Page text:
In 2008, the State Water Resources Control Board adopted Resolution No. 2008-0026. This resolution gave the Wetland Policy Development Team directions on how to develop a statewide policy to protect wetland and riparian areas. Part of the Team's mission is to draft a definition for California's wetlands and other aquatic areas, accounting for differences in climate, topography, and geography. This task would provide the state with a definition recognizing a degree of regional and seasonal wetland variation uncommon in other areas of the United States.

An independent Technical Advisory Team (TAT) was created to oversee the technical issues behind the new Wetland and Riparian Area Protection Policy. The TAT has been charged with recommending a wetland definition and standardized methods of wetland delineation, mapping, and classification that are applicable statewide. On September 8, 2008, Orange County Coastkeeper submitted a comment letter encouraging the adoption of a comprehensive definition, which can be read here. On June 25, 2009, the TAT released their proposed wetland definition:

An area is wetland if, under normal circumstances, it (1) is saturated by ground water or inundated by shallow surface water for a duration sufficient to cause anaerobic conditions within the upper substrate; (2) exhibits hydric substrate conditions indicative of such hydrology, and (3) either lacks vegetation or the vegetation is dominated by hydrophytes.

According to the TAT's release, this proposed definition meets the criteria established developed by the TAT for a California wetland definition and reflects the current scientific understanding of the formation and functioning of wetlands. Additional technical recommendations by the TAT regarding wetland mapping, classification, delineation, and monitoring will be consistent with the aforementioned definition absent modification.

California's process to restore traditional protections for state wetlands is in development and susceptible to the influence of special interests interested in weakening statewide protections. Coastkeeper will continue to monitor this issue, and is committed to working with other organizations to ensure the adoption of a comprehensive wetland definition that truly encompasses the wide variety of wetlands found in California.

2010 State of the State's Wetlands Report

In the fall of 2010, the California Natural Resources Agency released their second ten-year review of the health and progress made in acquiring, restoring, and protecting the state's wetlands in a document titled State of the State's Wetlands The Agency's exhaustive wetland review identified "significant stressors" to the health of wetlands in general with declining health and function of salt marshes statewide due to increased urbanization. The salt marshes in the South Coast region, home to Orange County, received the fewest acreage of salt marshes rated as having "very good health" and the only region of the state with salt marshes rated in "poor health."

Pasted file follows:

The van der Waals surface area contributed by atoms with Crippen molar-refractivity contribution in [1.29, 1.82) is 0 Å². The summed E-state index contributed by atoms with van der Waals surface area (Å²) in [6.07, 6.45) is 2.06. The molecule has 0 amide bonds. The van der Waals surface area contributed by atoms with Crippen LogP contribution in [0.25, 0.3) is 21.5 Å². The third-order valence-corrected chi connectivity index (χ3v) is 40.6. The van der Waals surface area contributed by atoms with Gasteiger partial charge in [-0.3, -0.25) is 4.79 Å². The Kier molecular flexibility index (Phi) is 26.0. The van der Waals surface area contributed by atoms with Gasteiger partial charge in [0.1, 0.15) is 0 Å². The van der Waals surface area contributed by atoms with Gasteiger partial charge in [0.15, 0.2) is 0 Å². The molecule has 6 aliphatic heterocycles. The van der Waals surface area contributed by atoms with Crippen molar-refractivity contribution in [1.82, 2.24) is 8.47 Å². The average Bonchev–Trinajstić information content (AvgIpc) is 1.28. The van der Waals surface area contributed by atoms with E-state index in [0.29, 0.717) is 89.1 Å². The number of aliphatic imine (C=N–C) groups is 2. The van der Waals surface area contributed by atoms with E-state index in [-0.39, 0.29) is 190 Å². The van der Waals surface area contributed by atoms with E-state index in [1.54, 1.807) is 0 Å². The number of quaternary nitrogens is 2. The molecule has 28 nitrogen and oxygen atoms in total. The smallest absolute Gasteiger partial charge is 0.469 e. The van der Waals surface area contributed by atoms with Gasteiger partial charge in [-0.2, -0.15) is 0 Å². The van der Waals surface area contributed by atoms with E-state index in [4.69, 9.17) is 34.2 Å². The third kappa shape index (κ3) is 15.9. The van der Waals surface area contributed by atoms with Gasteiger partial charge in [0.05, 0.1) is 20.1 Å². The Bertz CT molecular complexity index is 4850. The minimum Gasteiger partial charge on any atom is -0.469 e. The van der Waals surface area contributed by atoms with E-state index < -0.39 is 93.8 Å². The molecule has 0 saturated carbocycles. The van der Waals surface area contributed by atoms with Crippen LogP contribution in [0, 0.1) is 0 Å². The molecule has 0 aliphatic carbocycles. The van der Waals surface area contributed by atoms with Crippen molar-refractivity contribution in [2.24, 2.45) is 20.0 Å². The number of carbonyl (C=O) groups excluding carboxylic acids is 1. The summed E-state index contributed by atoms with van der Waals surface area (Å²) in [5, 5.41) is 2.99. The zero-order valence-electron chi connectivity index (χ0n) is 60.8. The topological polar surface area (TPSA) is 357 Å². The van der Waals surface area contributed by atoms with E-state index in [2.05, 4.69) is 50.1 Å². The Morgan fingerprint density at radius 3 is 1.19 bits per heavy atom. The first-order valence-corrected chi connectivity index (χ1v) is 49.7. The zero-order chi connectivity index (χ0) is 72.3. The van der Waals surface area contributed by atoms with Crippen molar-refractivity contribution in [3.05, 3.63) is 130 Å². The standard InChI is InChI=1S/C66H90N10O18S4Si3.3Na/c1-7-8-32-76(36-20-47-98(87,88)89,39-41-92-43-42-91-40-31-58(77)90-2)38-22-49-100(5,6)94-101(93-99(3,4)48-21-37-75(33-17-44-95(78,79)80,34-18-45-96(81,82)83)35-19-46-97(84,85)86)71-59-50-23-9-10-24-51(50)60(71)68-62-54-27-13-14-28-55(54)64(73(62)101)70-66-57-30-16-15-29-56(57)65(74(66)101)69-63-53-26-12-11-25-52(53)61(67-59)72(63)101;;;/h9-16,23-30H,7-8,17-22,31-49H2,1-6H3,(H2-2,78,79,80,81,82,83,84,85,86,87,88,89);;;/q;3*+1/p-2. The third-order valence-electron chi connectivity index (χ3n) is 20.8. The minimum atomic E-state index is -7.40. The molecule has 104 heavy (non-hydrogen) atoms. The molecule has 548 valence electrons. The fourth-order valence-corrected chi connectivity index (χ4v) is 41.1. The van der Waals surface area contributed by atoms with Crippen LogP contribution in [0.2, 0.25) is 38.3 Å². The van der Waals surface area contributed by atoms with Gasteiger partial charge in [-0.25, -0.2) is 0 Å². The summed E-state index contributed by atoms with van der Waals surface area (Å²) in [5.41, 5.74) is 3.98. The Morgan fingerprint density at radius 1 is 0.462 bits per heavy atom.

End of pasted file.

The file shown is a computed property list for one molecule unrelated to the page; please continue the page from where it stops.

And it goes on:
The report concludes by recognizing significant progress in identifying, acquiring, restoring, and enhancing wetlands, but the goal of "no net loss" of California's wetlands is far from being achieved. The Agency recommends the state establish a coordinated mechanism to standardize wetland monitoring and assessment procedures; adopt a formal approach for wetland identification, mapping, and classification; provide common tools and approaches for wetland management; share wetland and riparian data and information with the public; consider long-term wetland costs in future bond measures; support the use of wetlands to sequester carbon; and increase state support for wetland partnerships and coordination with agricultural stakeholders.

Additional Information

Donate Volunteer Become an Intern Toast the Coast

Upcoming Events

Coastkeeper Garden Share

January 14, 2017 at 09:30 AM

View Event

Coastkeeper Garden Share

February 11, 2017 at 09:30 AM

View Event